Monday, December 17, 2007

What's Love Got To Do With It?

A New Year is around the corner and one of the first western festivals that we will be celebrating in the New Year (apart from New Year’s Day itself) will be Valentine’s Day. Now this has long been the eyesore for a multitude of Indians and they have been worried about immorality and the western concept of love infiltrating our culture. Of course, all Indian love stories are exempt from any compliance with morality (as defined today by the masses – dating included FYI) and are above and beyond all verification. Why don’t we begin with the Mahabharata – the book most Indians will swear by:

While on a hunting trip, King Dushyant of the Puru dynasty meets the hermit-girl Shakuntala. They fall in love with each other and, in the absence of her father, Shakuntala weds the king in a ceremony of 'Ghandharva', a form of marriage by mutual consent with mother Nature as the witness.

Today, the concept of being in love and love marriage is looked down upon by our society as they cry foul for the loss of culture. Would they care enough to look into their past and realize that we inherited that tendency from the supposed foremost ancestors – Dushyant and Shakuntala – whose son gave this country its name: Bharat.

What’s this got to do with Human Rights, you ask?

In a series of incidents in the city of Nagpur a few years ago, the city’s self-proclaimed moral police – a bunch of hooligans professing to be saviours of Indian culture (read Hindu Culture) – went on rampage in the city’s parks. As part of their crusade for culture, they would catch hold of young couples sitting in these parks and abuse them both verbally and physically. The boys were beaten more than once. The girls were insulted. And the city was entertained/horrified (as the case may be) as the newspapers carried a chronicle of this drive.

What was worse was that the protectors of the people – the Police Force – were playing privy to these hoodlums (so what’s new about that?!). They would go about in those Khaki uniforms (now more a symbol of terror than anything else) driving away or abusing these kids who had probably come there to have a quiet conversation or watch a sunset together over the beautiful Ambazari Lake. In fact a few days later, there was a notice in the papers that the Police will not appreciate seeing couples in parks and public places anymore and they will be dealt with stringently.

I now want you to read the following articles from the Universal Declaration of Human Rights -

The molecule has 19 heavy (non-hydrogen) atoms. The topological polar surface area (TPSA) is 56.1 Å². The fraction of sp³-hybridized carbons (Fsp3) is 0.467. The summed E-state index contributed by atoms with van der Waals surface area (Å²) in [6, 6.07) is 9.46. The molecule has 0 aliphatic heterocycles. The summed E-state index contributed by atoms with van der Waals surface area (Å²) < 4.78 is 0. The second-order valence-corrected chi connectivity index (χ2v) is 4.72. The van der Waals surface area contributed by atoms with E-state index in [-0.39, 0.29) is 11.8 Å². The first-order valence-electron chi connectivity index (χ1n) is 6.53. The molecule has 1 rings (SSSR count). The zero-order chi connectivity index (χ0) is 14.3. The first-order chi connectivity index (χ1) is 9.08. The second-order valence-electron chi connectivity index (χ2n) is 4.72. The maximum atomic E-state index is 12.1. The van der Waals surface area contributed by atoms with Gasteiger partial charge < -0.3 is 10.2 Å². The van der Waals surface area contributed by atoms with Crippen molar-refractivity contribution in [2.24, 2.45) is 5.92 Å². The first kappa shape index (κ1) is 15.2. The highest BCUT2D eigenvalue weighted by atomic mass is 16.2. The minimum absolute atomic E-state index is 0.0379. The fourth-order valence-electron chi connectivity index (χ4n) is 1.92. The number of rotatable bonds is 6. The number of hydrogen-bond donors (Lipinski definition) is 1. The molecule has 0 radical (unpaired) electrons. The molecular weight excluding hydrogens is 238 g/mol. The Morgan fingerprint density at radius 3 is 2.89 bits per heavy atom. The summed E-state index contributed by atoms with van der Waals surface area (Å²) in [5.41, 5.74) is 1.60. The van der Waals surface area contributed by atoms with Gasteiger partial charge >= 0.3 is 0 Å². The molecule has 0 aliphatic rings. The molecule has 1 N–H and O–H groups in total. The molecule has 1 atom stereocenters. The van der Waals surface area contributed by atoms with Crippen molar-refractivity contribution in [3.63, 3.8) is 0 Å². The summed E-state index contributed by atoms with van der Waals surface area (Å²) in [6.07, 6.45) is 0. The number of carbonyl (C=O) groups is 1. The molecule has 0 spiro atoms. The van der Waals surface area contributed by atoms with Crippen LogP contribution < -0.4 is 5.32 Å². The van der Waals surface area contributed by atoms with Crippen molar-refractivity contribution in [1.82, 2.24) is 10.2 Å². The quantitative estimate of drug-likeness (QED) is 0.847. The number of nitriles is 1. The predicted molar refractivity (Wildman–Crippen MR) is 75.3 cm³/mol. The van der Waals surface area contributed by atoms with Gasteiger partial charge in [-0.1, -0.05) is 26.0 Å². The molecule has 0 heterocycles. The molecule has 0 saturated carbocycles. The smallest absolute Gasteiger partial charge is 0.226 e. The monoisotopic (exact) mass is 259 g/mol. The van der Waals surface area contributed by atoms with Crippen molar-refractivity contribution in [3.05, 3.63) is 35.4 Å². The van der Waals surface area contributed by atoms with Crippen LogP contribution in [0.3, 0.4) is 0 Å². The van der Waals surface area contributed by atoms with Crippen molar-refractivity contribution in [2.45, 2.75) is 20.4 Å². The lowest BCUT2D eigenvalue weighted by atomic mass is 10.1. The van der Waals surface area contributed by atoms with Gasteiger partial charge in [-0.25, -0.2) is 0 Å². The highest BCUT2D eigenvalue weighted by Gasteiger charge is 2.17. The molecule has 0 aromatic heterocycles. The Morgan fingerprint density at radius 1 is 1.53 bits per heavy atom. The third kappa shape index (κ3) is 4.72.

Article 5
No one shall be subjected to torture or to cruel, inhuman or degrading treatment or punishment.

Article 12
No one shall be subjected to arbitrary interference with his privacy, family, home or correspondence, nor to attacks upon his honour and reputation. Everyone has the right to the protection of the law against such interference or attacks.

Article 13
1. Everyone has the right to freedom of movement and residence within the borders of each State.

The behaviour of the moral police and the police force was in direct violation of Articles 5 and 12 above. Even girls were not spared. And the fact that visiting parks and public places together was prohibited for those out on a date came in conflict with Article 13. In addition to being a mockery of human rights as recognized by the United Nations, this whole episode came in the way of an undeniable need of man as a social animal – to love and to be loved. It is the absence of this emotion – love – that causes all violations of Human Rights in the first place.

If a person is stripped of the basic right to love someone and spend time with them, if one has to undergo physical abuse and indignation as punishment for loving someone, if love becomes an embarrassment for the way you are treated in public by hardly educated hooligans and not a principle to uphold, no Human Rights Charter can save humanity.

And you ask, What’s Love Got To Do With It?

You can access the Human Rights Charter here:

About the writer: Anupama Kondayya is a software consultant by profession. She is a writer by passion and has utter faith in the power of the spoken and written word. Her other interests include reading, singing and travelling.


Sur said...

hey I've been absconding for quite sometime, so read this one just now. Even I wonder about this, that how Indian society became so narrow minded? This reminds me of the ghotuls in Bastar where unmarried men and women are encouraged to live together and find their life partners, and we call ourselves modern.

Aditi aka Jiggs said...

this so called moral police should be checked for morals 'if they have any',cz if they do then they wont resort to all this.
India still has a big chunk of ppl who are narrow minded, and i guess its gona remain
but its upto them to draw a line btw their morals n respect others

Sowmya said...

Since there is so much incongruence between the India of the past and the India of today, one may wonder if the society then was right or the society today.

I believe very strongly that the society of the past was perfect. Of course the society that WAS before the decaying began. I believe that THAT society is above and beyond verification..... or if there is a need for verification, WE are not good enough to carry it out.

When I say decaying, I refer to the Sati system, Dowry syatem, Disempowered women...and all those problems.

A lot of modern Indians who love to indulge in self deprecatory talk about our culture, frequently use the Sati or Dowry system without knowing that these were never a part of our culture.